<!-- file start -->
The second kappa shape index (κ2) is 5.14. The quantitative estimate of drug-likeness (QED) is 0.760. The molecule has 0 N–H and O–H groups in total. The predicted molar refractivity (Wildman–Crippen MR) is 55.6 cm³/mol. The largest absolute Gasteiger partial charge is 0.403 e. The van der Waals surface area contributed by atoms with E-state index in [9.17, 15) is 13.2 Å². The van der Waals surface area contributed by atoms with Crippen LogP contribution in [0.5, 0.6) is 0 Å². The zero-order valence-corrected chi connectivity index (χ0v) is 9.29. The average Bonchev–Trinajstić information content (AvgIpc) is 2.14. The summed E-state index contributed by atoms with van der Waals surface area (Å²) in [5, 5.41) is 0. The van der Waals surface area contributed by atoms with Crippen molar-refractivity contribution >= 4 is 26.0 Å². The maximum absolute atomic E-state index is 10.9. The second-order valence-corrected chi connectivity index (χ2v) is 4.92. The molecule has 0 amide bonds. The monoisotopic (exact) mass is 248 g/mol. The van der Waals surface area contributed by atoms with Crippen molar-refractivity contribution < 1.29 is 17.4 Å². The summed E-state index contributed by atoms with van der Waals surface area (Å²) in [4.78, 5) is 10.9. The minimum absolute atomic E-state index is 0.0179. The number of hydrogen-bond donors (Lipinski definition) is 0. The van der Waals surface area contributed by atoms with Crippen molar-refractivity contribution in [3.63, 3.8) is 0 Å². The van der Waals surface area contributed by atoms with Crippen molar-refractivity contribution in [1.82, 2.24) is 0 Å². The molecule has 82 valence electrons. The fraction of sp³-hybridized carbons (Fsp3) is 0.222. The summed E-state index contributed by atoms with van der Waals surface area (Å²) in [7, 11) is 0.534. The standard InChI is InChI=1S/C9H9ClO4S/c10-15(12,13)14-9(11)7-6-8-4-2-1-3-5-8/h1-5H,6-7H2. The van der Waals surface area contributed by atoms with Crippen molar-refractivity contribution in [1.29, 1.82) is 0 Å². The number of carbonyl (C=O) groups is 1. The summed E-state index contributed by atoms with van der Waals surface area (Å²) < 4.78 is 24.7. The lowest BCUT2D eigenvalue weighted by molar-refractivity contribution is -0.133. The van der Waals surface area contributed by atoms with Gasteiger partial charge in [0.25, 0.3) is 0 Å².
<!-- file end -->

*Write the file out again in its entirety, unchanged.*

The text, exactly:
The second kappa shape index (κ2) is 5.14. The quantitative estimate of drug-likeness (QED) is 0.760. The molecule has 0 N–H and O–H groups in total. The predicted molar refractivity (Wildman–Crippen MR) is 55.6 cm³/mol. The largest absolute Gasteiger partial charge is 0.403 e. The van der Waals surface area contributed by atoms with E-state index in [9.17, 15) is 13.2 Å². The van der Waals surface area contributed by atoms with Crippen LogP contribution in [0.5, 0.6) is 0 Å². The zero-order valence-corrected chi connectivity index (χ0v) is 9.29. The average Bonchev–Trinajstić information content (AvgIpc) is 2.14. The summed E-state index contributed by atoms with van der Waals surface area (Å²) in [5, 5.41) is 0. The van der Waals surface area contributed by atoms with Crippen molar-refractivity contribution >= 4 is 26.0 Å². The maximum absolute atomic E-state index is 10.9. The second-order valence-corrected chi connectivity index (χ2v) is 4.92. The molecule has 0 amide bonds. The monoisotopic (exact) mass is 248 g/mol. The van der Waals surface area contributed by atoms with Crippen molar-refractivity contribution < 1.29 is 17.4 Å². The summed E-state index contributed by atoms with van der Waals surface area (Å²) in [4.78, 5) is 10.9. The minimum absolute atomic E-state index is 0.0179. The number of hydrogen-bond donors (Lipinski definition) is 0. The van der Waals surface area contributed by atoms with Crippen molar-refractivity contribution in [3.63, 3.8) is 0 Å². The van der Waals surface area contributed by atoms with Crippen molar-refractivity contribution in [1.82, 2.24) is 0 Å². The molecule has 82 valence electrons. The fraction of sp³-hybridized carbons (Fsp3) is 0.222. The summed E-state index contributed by atoms with van der Waals surface area (Å²) in [7, 11) is 0.534. The standard InChI is InChI=1S/C9H9ClO4S/c10-15(12,13)14-9(11)7-6-8-4-2-1-3-5-8/h1-5H,6-7H2. The van der Waals surface area contributed by atoms with Crippen molar-refractivity contribution in [1.29, 1.82) is 0 Å². The number of carbonyl (C=O) groups is 1. The summed E-state index contributed by atoms with van der Waals surface area (Å²) < 4.78 is 24.7. The lowest BCUT2D eigenvalue weighted by molar-refractivity contribution is -0.133. The van der Waals surface area contributed by atoms with Gasteiger partial charge in [0.25, 0.3) is 0 Å².